12 Blood Pressure-Friendly Foods

Looking for delicious eats that help reduce hypertension? Add these to your grocery list.

Updated on November 11, 2022

oatmeal and fruit bowl
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Do you have high blood pressure? One way to help get a handle on hypertension is to work on crafting a nutritious diet.

Studies have shown that following a heart-healthy eating plan such as the Dietary Approaches to Stop Hypertension (DASH) diet can help lower blood pressure and reduce levels of low-density lipoprotein (aka LDL, or “bad” cholesterol). Filled with fruits, vegetables, whole grains, low-fat dairy, and nuts, the DASH Diet provides lots of blood pressure-friendly nutrients like fiber and potassium while limiting saturated fats, trans fats, and sodium.

Eating too much sodium can contribute to high blood pressure. Due in large part to salty processed foods like canned soups, cold cuts, and chips, the average American adult consumes more than 3,400 milligrams (mg) of sodium each day. The American Heart Association recommends having no more than 2,300 mg daily, with the goal being less than 1,500 mg a day, especially for people with heart disease.  

Fortunately, the following delicious, heart-friendly foods are low in sodium and fit the DASH plan. Learn how they can help improve your cardiovascular health.

pomegranate with seeds
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Pomegranates and pomegranate juice

If you or a loved one has high blood pressure, pomegranate juice may be a good add to your grocery list. Some research, including a 2017 meta-analysis published in the journal Pharmacological Research, suggests that drinking the ruby-red beverage each day may lead to a small decrease in systolic blood pressure, the top number in a blood pressure reading that describes the pressure your blood exerts on your arteries during a heartbeat.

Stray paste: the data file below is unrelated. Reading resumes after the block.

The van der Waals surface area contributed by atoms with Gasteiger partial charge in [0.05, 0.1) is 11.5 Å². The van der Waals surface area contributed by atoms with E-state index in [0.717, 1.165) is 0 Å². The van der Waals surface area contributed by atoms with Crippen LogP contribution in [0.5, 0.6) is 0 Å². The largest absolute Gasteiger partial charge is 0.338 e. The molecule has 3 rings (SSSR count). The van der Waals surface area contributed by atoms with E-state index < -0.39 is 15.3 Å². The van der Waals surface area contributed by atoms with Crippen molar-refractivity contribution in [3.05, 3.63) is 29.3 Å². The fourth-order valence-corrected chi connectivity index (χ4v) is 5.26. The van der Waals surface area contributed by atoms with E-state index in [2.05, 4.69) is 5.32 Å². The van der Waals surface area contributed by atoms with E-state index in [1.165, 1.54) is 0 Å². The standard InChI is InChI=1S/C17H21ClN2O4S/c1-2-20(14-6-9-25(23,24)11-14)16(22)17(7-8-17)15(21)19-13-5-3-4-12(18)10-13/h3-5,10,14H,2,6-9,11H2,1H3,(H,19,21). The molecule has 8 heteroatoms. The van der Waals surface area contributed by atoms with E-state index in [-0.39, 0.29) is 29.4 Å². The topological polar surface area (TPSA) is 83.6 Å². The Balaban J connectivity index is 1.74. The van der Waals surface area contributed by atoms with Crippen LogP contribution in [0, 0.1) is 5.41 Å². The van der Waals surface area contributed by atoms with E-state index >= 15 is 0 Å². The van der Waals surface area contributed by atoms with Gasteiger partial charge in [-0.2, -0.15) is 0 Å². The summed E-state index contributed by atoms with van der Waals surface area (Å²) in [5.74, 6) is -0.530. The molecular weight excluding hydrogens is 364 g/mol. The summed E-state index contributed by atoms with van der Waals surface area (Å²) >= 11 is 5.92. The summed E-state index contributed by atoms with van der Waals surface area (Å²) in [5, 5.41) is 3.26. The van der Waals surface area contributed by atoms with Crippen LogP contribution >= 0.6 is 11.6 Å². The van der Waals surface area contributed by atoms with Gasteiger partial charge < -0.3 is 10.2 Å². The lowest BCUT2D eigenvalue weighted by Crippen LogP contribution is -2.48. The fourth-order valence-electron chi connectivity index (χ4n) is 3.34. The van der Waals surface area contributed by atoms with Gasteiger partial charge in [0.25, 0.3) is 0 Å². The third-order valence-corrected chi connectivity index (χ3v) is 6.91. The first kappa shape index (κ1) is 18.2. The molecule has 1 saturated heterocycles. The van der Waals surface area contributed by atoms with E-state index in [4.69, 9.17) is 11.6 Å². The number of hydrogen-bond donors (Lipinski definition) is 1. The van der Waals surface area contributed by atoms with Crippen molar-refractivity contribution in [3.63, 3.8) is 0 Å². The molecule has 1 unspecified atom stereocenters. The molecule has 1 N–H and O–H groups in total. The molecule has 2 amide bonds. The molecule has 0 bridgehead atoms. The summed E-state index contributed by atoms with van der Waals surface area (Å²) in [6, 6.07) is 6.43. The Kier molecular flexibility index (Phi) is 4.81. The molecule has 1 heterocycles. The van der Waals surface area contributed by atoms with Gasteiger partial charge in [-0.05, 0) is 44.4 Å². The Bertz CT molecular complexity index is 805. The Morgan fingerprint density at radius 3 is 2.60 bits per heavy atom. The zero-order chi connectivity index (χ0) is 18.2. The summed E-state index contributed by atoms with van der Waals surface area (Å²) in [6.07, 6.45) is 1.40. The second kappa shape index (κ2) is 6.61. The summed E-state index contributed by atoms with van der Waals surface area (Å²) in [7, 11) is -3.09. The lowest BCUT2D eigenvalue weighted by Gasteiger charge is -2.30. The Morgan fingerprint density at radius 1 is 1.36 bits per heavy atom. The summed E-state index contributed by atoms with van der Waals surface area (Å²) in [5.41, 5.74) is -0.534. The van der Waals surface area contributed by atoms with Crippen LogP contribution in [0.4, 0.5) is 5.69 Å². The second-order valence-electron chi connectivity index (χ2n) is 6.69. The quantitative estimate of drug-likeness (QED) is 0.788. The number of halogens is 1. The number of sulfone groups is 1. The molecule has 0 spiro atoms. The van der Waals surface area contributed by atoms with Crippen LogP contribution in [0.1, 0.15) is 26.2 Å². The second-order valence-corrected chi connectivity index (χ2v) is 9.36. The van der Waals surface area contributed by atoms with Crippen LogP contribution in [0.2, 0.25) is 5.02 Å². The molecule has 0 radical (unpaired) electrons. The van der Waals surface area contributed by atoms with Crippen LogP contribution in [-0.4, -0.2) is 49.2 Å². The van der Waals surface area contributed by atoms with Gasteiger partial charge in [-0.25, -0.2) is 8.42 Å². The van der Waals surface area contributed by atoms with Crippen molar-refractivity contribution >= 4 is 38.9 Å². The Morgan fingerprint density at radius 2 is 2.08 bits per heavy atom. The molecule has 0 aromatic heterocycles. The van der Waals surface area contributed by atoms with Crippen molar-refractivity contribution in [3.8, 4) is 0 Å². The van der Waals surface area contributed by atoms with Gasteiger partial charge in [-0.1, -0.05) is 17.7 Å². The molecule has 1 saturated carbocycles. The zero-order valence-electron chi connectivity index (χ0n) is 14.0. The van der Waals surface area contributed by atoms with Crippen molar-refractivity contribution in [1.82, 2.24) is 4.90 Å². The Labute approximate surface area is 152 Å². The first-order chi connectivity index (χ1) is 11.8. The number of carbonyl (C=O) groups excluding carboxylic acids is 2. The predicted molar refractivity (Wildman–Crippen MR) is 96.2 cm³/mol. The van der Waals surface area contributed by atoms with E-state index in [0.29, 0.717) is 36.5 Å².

Make sure to buy 100 percent pure juice with no added sugar. Better yet, eat the vitamin- and fiber-rich fruit itself. To extract its delicious arils (seeds) with less mess, cut the pomegranate in two and whack each half with a heavy spoon over a bowl. Alternately, place each half of the fruit in a bowl of water and remove the arils with your fingers. Once you’re finished, sprinkle them on your salad or in your oatmeal—or eat them on their own by the handful.

sliced bananas
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Peaches, potatoes, and bananas

Cheap and plentiful, bananas, potatoes, and peaches are rich in potassium, which has often been linked to lower stroke risk in studies. The mineral works by encouraging your kidneys to filter more blood pressure-elevating sodium out of your bloodstream. It also helps tiny blood vessels relax and makes pressure sensors in artery walls function more efficiently. A 2016 meta-analysis published in the Journal of the American Heart Association determined that the higher your potassium intake, to a certain point, the lower your risk for stroke. Around 3,500 mg per day was associated with the lowest stroke risk.

If you’re not getting your fill, don’t take a supplement unless advised by a medical professional. It’s safest to get your potassium from food.

a teapot with a glass of hot green tea